Graham Reid | | <1 min read
For years Armatrading - whose job description includes folk, reggae, rock, jazzy pop and so on -- had been promising herself she would write an album of songs within the the same genre.
This is it, her "blues" album.
But far from being a monochromatic trawl through same-same songs in a blues style she brings her inclusive musical intelligence to 13 songs which reach from Chicago-style to gospel, from raunchy tracks where she seems to be channeling the spirit of John Lee Hooker to quietly stinging BB King guitarwork, to . . .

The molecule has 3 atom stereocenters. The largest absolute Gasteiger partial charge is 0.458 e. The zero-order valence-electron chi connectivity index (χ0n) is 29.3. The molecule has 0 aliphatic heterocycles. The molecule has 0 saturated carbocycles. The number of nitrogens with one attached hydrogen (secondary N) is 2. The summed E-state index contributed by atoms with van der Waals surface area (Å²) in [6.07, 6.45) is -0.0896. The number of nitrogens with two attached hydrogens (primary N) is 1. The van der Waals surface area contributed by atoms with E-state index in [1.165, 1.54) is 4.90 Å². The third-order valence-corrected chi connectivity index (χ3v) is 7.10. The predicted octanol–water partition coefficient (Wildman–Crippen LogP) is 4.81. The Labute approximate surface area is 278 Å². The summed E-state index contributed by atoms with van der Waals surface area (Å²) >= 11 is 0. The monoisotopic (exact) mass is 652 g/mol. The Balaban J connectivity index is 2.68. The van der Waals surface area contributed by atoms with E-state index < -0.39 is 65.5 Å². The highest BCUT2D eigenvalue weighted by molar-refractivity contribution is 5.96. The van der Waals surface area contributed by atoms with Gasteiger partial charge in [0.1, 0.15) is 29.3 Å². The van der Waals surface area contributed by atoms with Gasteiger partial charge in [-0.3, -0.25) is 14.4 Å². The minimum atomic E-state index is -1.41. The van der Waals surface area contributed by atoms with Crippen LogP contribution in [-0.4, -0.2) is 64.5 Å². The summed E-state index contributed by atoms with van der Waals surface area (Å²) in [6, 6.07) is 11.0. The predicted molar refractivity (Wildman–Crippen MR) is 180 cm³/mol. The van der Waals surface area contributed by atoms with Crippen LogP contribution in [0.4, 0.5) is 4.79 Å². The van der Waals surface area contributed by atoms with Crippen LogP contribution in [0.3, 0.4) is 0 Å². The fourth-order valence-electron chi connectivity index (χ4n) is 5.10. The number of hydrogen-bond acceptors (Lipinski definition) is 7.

But is this diversity any good?
Well, a couple of weeks after its release it topped the Billboard blues charts, the first time an Armatrading album has done serious business in the States for decades.
It is still very much an Armatrading album, that earthy voice by turns raunchy and sensual (the lusty Liza and Deep Down), at other times riding on questioning (the gentle Secular Songs about the absence of God and hymns in English churches) or self-doubt.
There's an autobiographical piece (Mama Papa) and it goes out with a ripping eight-minute Something's Gotta Blow where she fully unleashes her guitar playing.
Armatrading wrote, sang, played every instrument (aside from some percussion) and produced this herself. The pleasure she took in it is evident everywhere.